Self-confessed noise maker, Dean Smyth, is known in the musical world as Storm & The Dales, and if he thinks he’s making a racket, what a fine racket indeed. His EP ‘Delusions of Grandeur’ is described as a cacophony of neo psychedelic indie folk rock. Now, draw another breath.

The opening to the EP, Bad Little Girl, reveals a cleverly blended love song with light and chirpy melodies and yet a contemptuous tone to the lyrics. Love is never as simple as sweet or sour, and the song highlights the complexity within that. The background vocals reflect the Beatles common shadow harmonies, and this satirical love song is dripping with allure.

Heart And Soul further develops the common theme of lost love with the words “my heart and soul, you wear it on a sleeve.” This is a much darker track however and feels like a soundtrack to a scene from the Doors film. The hazy vocal and sweeping guitar provides a psychedelic setting and the lyrics are creative and interesting.

With an almost immediate return to his happy place, It’s Not Me It’s You is similar in many ways to the first track but perhaps a little sweeter. The charming PG lyrics and wonderfully reassuring chord progression may sound simple, but simplicity is the key to music and here, Storm & The Dales illustrates his craft in melody.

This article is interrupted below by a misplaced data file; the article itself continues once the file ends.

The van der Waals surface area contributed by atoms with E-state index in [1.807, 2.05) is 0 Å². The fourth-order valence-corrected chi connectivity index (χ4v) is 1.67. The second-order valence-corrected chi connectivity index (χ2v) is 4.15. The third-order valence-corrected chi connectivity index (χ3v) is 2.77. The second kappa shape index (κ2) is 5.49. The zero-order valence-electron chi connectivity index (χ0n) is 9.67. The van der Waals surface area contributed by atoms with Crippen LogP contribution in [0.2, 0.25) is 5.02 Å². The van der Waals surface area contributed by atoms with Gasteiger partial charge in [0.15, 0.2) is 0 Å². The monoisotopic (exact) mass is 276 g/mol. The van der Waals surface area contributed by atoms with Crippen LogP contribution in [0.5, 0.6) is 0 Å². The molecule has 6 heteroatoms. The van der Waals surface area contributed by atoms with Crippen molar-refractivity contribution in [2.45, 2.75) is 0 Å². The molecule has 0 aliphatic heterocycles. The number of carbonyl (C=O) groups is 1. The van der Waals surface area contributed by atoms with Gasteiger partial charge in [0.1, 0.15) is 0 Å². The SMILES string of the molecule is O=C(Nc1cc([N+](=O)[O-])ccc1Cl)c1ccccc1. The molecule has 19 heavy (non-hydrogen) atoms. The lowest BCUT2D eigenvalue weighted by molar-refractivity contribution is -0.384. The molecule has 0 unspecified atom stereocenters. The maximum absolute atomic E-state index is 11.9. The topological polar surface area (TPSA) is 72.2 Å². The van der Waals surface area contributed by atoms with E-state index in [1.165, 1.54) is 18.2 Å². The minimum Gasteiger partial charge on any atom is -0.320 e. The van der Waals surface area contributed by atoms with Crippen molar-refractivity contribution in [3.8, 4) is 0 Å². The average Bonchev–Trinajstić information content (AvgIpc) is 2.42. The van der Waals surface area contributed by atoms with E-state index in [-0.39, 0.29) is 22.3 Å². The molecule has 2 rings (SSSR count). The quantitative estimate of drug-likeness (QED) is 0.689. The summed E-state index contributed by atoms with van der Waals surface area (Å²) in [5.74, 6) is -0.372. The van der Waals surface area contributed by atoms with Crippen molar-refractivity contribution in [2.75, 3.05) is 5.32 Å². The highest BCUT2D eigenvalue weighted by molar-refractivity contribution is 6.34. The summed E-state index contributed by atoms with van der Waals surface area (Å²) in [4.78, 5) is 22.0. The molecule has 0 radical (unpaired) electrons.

In No Love, there is a stark U-turn. Melody, having seemed so significant, has been shelved in favour of the song’s beat and feel. This song features Saigon Shredder and also represents Storm & The Dales experimental side of the brain. Mid-way through the song, indescribable electronic sounds arrive; as if played on a flute from the future. However, at over four minutes in length, it runs a tad long for fresh ears.

The Boy Who Cried Wolf wraps things up and it’s probably the worst song of the lot. The sixties surfer vibe is relatively catchy, but unlike the other songs, there is little or no experimentation and it simply sounds like a cover song being led through the motions.

While experimenting to the fullest degree, Storm & The Dales still accomplishes a great pop record with sing-along choruses. Let’s hope he carries on making noise.